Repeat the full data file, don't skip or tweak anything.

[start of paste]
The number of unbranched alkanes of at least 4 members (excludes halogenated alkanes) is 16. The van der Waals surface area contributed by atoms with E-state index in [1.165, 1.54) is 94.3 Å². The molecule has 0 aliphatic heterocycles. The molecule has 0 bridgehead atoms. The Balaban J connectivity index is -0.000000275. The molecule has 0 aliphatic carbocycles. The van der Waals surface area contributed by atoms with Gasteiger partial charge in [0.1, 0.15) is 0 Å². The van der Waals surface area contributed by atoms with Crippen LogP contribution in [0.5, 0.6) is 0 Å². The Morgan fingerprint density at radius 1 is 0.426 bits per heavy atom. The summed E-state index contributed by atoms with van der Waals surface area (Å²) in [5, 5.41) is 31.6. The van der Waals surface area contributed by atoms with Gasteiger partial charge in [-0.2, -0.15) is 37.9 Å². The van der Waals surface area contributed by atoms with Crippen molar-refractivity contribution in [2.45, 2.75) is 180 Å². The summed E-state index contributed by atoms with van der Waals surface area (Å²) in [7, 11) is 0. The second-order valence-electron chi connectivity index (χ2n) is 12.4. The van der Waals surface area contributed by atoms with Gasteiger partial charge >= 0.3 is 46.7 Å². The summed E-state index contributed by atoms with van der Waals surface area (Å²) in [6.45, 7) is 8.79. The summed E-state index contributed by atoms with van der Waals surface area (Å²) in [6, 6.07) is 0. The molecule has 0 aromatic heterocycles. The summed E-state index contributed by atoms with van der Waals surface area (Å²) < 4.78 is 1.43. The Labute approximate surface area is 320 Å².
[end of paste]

The number of unbranched alkanes of at least 4 members (excludes halogenated alkanes) is 16. The van der Waals surface area contributed by atoms with E-state index in [1.165, 1.54) is 94.3 Å². The molecule has 0 aliphatic heterocycles. The molecule has 0 bridgehead atoms. The Balaban J connectivity index is -0.000000275. The molecule has 0 aliphatic carbocycles. The van der Waals surface area contributed by atoms with Gasteiger partial charge in [0.1, 0.15) is 0 Å². The van der Waals surface area contributed by atoms with Crippen LogP contribution in [0.5, 0.6) is 0 Å². The Morgan fingerprint density at radius 1 is 0.426 bits per heavy atom. The summed E-state index contributed by atoms with van der Waals surface area (Å²) in [5, 5.41) is 31.6. The van der Waals surface area contributed by atoms with Gasteiger partial charge in [-0.2, -0.15) is 37.9 Å². The van der Waals surface area contributed by atoms with Crippen molar-refractivity contribution in [2.45, 2.75) is 180 Å². The summed E-state index contributed by atoms with van der Waals surface area (Å²) in [7, 11) is 0. The second-order valence-electron chi connectivity index (χ2n) is 12.4. The van der Waals surface area contributed by atoms with Gasteiger partial charge >= 0.3 is 46.7 Å². The summed E-state index contributed by atoms with van der Waals surface area (Å²) in [6.45, 7) is 8.79. The summed E-state index contributed by atoms with van der Waals surface area (Å²) in [6, 6.07) is 0. The molecule has 0 aromatic heterocycles. The summed E-state index contributed by atoms with van der Waals surface area (Å²) < 4.78 is 1.43. The Labute approximate surface area is 320 Å².